Category Archives: Calls for Papers, Articles, Translations

CFP: Central Asian Literatures in Translation

Call for Proposals and New Book Series: Central Asian Literatures in Translation

Academic Studies Press (Boston, MA) is pleased to announce the launch of “Central Asian Literatures in Translation.”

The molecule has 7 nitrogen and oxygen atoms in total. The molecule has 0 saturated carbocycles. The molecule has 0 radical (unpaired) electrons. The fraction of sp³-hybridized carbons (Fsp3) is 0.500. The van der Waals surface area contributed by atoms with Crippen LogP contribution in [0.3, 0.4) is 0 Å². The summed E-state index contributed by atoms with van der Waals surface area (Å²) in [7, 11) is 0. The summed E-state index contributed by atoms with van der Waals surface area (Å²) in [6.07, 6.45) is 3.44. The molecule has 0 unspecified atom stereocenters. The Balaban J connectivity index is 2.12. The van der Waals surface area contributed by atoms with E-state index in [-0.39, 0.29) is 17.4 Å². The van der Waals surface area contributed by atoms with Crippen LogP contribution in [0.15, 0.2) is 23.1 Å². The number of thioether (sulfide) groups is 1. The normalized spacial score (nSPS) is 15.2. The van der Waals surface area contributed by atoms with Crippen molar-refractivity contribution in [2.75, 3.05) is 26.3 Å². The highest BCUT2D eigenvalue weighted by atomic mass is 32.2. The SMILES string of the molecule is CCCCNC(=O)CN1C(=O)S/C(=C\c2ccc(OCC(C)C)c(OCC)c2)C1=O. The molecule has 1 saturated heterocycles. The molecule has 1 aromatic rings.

This series focuses on literary texts by non-Russian peoples of the former Soviet Union, with an emphasis on Central Asia and the Caucasus, while also engaging with the literatures of cognate geographies and neighboring terrains. Rather than prioritizing regional rubrics, “Central Asian Literatures in Translation” supports the translation of underappreciated classics from across the temporal spectrum, and of new work that pushes the boundaries of contemporary literary form within a Eurasian literary context. We welcome titles that redefine what literature can be and mean in a region wherein geopolitics too frequently mutes aesthetics. Ranging across a geography known for its tendency to resist categorization, our titles make the most of the capacious relations to place, space, culture, and power that mark the literatures of Turkic and Persianate Central Asia, Georgia, and Armenia, and in other indigenous languages of the Caucasus. In conceiving of literature from the point of view of the post-Soviet postcolony, this series offers a new way of studying world literature beyond imperial paradigms.